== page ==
Why is UTF-8 encoded the way it is?


If I understood correctly, UTF-8 uses the following pattern to let the computer know how many bytes are going to be used to encode a character:

Byte 1 Byte 2 Byte 3 Byte 4
110xxxxx 10xxxxxx
1110xxxx 10xxxxxx 10xxxxxx
11110xxx 10xxxxxx 10xxxxxx 10xxxxxx

Etc. But aren’t there more compact patterns? For instance, what is stopping us from using something like this:

Byte 1 Byte 2 Byte 3 Byte 4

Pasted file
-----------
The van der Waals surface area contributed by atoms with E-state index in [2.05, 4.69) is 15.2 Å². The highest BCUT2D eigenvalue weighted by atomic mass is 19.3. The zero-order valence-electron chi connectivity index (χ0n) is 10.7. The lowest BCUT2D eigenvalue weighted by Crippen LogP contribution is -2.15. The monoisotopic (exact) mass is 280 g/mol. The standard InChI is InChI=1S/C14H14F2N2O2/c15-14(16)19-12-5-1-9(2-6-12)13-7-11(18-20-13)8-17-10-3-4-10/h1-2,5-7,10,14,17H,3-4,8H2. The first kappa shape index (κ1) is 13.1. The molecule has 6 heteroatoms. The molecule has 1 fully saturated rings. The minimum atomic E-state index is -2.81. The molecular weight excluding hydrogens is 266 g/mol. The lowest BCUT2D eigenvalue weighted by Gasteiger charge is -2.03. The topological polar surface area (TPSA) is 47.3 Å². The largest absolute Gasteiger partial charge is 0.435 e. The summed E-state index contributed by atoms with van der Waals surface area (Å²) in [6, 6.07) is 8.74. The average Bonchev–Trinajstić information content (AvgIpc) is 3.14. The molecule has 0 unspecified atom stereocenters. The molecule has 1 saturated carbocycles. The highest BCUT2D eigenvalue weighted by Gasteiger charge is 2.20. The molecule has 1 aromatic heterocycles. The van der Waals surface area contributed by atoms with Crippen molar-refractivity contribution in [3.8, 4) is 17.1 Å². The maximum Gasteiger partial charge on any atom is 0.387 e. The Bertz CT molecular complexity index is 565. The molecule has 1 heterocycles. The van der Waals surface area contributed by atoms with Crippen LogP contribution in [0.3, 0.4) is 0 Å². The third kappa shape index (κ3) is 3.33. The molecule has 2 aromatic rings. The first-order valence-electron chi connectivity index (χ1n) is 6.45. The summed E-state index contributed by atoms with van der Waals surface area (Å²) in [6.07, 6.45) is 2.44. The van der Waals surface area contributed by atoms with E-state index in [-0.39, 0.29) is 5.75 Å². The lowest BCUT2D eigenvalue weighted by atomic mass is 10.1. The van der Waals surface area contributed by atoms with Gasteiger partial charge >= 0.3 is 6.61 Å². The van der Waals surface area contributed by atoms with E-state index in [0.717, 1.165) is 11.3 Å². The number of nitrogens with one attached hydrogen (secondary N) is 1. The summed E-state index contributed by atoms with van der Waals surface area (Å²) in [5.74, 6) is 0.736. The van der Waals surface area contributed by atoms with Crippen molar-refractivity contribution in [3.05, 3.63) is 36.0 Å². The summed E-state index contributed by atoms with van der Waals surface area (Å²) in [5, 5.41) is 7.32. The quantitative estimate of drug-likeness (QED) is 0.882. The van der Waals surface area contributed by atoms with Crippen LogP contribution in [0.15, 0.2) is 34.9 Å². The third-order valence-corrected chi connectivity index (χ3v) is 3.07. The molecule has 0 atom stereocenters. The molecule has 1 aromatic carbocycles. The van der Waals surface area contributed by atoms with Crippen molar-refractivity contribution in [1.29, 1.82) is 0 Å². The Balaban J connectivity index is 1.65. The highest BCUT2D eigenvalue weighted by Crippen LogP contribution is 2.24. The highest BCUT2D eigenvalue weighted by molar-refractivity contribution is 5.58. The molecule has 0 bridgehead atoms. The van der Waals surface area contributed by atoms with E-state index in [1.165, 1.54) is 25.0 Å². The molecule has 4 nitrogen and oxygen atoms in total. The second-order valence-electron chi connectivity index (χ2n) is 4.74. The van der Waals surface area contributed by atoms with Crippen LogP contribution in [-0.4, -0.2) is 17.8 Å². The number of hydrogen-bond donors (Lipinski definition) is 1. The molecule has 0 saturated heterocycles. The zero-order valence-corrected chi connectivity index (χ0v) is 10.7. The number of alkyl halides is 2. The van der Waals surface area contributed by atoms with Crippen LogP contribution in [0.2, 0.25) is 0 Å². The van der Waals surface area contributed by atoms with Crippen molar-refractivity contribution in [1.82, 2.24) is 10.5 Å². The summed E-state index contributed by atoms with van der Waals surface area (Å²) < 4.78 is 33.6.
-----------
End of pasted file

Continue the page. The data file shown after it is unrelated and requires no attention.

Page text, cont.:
10xxxxxx xxxxxxxx
110xxxxx xxxxxxxx xxxxxxxx
1110xxxx xxxxxxxx xxxxxxxx xxxxxxxx

>Solution :

Your proposed encoding wouldn’t be self-synchronizing. If you landed in the middle of a stream on an xxxxxxxx byte, you’d have no idea whether it’s in the middle of a character or not. If that random byte happened to be 10xxxxxx, you could mistake it for the start of a character. The only way to avoid this mistake is to read the entire stream error free from the beginning.

It’s an explicit goal for UTF-8 to be self-synchronizing. If you land anywhere in a UTF-8 stream, you know whether you’re in the middle of a character or not, and need to read at most 3 bytes to find the next start of a full character.

Leave a Reply Cancel reply